Your new-build project is progressing and you turn your mind to designing a lighting scheme. Who do you contract to do this work – a lighting designer or a lighting consultant?  Here is a bit more background information.

Lighting Designer – Product Design

A Lighting Designer can be someone who designs the architectural light fittings and the luminaires that we include in our projects. For example Tom Dixon who has a wide range of his own lights as well as other products he designs, Marc Sadler who has designed several renowned luminaires including Foscarini’s Jamaica and of course our own Tom Raffield who creates beautiful bentwood fittings  such as the Butterfly.

These lighting designers concentrate on product design and therefore their speciality is not designing lighting schemes.

Lighting Designers – Theatrical

Lighting Designers can also be specialists in theatrical lighting including opera and rock musical shows. These designers think big and bold and you can’t get much more impressive than Patrick Woodroffe and Adam Bassett who made a lasting impact at the London Olympics and continue lighting rock concerts and classical productions throughout the world.  Other notable theatrical lighting designers are Mark Henderson and Paule Constable to name a few.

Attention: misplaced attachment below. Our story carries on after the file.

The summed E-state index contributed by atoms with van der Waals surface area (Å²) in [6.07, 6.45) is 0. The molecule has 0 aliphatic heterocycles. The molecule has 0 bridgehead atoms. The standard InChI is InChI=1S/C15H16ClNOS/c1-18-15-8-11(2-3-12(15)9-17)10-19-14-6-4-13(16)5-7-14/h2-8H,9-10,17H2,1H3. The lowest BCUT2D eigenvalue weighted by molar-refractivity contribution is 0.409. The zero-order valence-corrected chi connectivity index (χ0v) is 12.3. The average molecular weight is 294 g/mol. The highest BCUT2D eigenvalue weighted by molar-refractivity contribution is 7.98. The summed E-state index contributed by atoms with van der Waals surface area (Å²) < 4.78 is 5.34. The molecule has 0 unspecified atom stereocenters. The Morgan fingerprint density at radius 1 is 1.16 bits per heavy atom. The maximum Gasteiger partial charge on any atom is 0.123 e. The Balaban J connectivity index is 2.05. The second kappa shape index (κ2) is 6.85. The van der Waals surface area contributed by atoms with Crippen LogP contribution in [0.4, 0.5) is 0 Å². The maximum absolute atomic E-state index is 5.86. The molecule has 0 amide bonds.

Excellent lighting in theatrical productions is absolutely critical – get it wrong and the whole event is lacklustre and dreary no matter how impressive the production itself.

Architectural Lighting Designers

These are designers who primarily design larger projects such as offices, museums, shops, hotels, restaurants and larger residential complexes. For example Stanton Williams who recently carried out the lighting for Musée d’arts in Nantes and Maurice Brill Lighting Design who have done a plethora of international projects such as the Lanesborough Hotel in London and the Gritti Palace in Venice.

These types of lighting designers are very high end and any residential projects taken on would be exceptional as their work schedule is primarily taken up with the larger design jobs.  All lighting designs would closely co-ordinate with other design mediums using BIM and their specialism is design only, not supply.

There are other types of lighting designers who concentrate more on residential lighting and generally work on the premise that they will design the lighting with the assumption that they will also supply the fittings. John Cullen Lighting for example have some of their own products manufactured to their specifications but also supply architectural lights from other suppliers to which they allocate their own codes.  Although this means that ordering is relatively easy it also gives less flexibility for the client if the electrical contractor wants to supply direct from the manufacturer.

At Luxplan we work more as Lighting Consultants as we don’t supply the fittings and all our schemes are produced with full transparency so that clients can purchase the products themselves. However, we will also call ourselves lighting designers as that is the most general term used.